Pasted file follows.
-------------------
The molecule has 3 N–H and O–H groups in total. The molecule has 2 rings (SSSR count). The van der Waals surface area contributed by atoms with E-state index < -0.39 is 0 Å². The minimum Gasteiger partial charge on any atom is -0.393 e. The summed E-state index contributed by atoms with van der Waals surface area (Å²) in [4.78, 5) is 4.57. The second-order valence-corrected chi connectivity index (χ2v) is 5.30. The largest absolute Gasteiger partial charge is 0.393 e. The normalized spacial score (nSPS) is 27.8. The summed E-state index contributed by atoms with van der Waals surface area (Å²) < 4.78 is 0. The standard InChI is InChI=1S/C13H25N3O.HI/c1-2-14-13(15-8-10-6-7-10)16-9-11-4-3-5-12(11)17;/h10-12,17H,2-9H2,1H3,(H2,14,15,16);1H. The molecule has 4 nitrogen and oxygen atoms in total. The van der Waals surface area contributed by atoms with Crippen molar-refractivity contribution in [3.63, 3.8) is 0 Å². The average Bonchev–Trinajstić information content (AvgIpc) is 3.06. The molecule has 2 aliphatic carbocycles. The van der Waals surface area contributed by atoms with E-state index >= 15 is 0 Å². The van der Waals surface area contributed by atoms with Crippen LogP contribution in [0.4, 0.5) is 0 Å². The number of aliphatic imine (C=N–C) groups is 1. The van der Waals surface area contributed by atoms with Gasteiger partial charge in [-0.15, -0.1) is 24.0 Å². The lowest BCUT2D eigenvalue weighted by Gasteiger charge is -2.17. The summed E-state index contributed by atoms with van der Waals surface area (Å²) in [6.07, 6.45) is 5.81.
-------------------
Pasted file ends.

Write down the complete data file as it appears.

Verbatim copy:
The molecule has 3 N–H and O–H groups in total. The molecule has 2 rings (SSSR count). The van der Waals surface area contributed by atoms with E-state index < -0.39 is 0 Å². The minimum Gasteiger partial charge on any atom is -0.393 e. The summed E-state index contributed by atoms with van der Waals surface area (Å²) in [4.78, 5) is 4.57. The second-order valence-corrected chi connectivity index (χ2v) is 5.30. The largest absolute Gasteiger partial charge is 0.393 e. The normalized spacial score (nSPS) is 27.8. The summed E-state index contributed by atoms with van der Waals surface area (Å²) < 4.78 is 0. The standard InChI is InChI=1S/C13H25N3O.HI/c1-2-14-13(15-8-10-6-7-10)16-9-11-4-3-5-12(11)17;/h10-12,17H,2-9H2,1H3,(H2,14,15,16);1H. The molecule has 4 nitrogen and oxygen atoms in total. The van der Waals surface area contributed by atoms with Crippen molar-refractivity contribution in [3.63, 3.8) is 0 Å². The average Bonchev–Trinajstić information content (AvgIpc) is 3.06. The molecule has 2 aliphatic carbocycles. The van der Waals surface area contributed by atoms with E-state index >= 15 is 0 Å². The van der Waals surface area contributed by atoms with Crippen LogP contribution in [0.4, 0.5) is 0 Å². The number of aliphatic imine (C=N–C) groups is 1. The van der Waals surface area contributed by atoms with Gasteiger partial charge in [-0.15, -0.1) is 24.0 Å². The lowest BCUT2D eigenvalue weighted by Gasteiger charge is -2.17. The summed E-state index contributed by atoms with van der Waals surface area (Å²) in [6.07, 6.45) is 5.81.